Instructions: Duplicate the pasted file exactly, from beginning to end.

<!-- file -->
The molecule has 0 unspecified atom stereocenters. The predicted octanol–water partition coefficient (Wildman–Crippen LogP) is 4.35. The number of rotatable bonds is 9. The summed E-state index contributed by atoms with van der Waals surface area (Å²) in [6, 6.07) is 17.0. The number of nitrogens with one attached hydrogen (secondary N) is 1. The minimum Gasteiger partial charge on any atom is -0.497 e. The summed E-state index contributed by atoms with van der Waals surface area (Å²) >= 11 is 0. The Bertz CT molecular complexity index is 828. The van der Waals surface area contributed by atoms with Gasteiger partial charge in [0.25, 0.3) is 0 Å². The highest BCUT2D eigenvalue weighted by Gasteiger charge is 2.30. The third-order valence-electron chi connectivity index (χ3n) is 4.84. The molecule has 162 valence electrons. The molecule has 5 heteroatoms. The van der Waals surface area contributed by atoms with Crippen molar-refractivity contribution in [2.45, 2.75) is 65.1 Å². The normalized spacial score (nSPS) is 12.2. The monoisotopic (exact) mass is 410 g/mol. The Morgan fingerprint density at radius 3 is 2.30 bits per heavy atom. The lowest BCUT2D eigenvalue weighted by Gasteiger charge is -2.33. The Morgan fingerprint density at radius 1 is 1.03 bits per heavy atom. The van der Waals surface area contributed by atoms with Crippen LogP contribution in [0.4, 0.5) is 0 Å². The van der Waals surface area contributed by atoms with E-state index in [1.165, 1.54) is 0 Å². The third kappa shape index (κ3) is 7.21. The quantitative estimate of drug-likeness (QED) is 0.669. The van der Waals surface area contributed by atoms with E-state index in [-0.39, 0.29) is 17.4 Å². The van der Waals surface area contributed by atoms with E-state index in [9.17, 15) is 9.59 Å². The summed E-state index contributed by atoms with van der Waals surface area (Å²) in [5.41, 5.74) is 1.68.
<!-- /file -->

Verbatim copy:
The molecule has 0 unspecified atom stereocenters. The predicted octanol–water partition coefficient (Wildman–Crippen LogP) is 4.35. The number of rotatable bonds is 9. The summed E-state index contributed by atoms with van der Waals surface area (Å²) in [6, 6.07) is 17.0. The number of nitrogens with one attached hydrogen (secondary N) is 1. The minimum Gasteiger partial charge on any atom is -0.497 e. The summed E-state index contributed by atoms with van der Waals surface area (Å²) >= 11 is 0. The Bertz CT molecular complexity index is 828. The van der Waals surface area contributed by atoms with Gasteiger partial charge in [0.25, 0.3) is 0 Å². The highest BCUT2D eigenvalue weighted by Gasteiger charge is 2.30. The third-order valence-electron chi connectivity index (χ3n) is 4.84. The molecule has 162 valence electrons. The molecule has 5 heteroatoms. The van der Waals surface area contributed by atoms with Crippen molar-refractivity contribution in [2.45, 2.75) is 65.1 Å². The normalized spacial score (nSPS) is 12.2. The monoisotopic (exact) mass is 410 g/mol. The Morgan fingerprint density at radius 3 is 2.30 bits per heavy atom. The lowest BCUT2D eigenvalue weighted by Gasteiger charge is -2.33. The Morgan fingerprint density at radius 1 is 1.03 bits per heavy atom. The van der Waals surface area contributed by atoms with Crippen LogP contribution in [0.4, 0.5) is 0 Å². The van der Waals surface area contributed by atoms with E-state index in [1.165, 1.54) is 0 Å². The third kappa shape index (κ3) is 7.21. The quantitative estimate of drug-likeness (QED) is 0.669. The van der Waals surface area contributed by atoms with E-state index in [-0.39, 0.29) is 17.4 Å². The van der Waals surface area contributed by atoms with E-state index in [9.17, 15) is 9.59 Å². The summed E-state index contributed by atoms with van der Waals surface area (Å²) in [5.41, 5.74) is 1.68.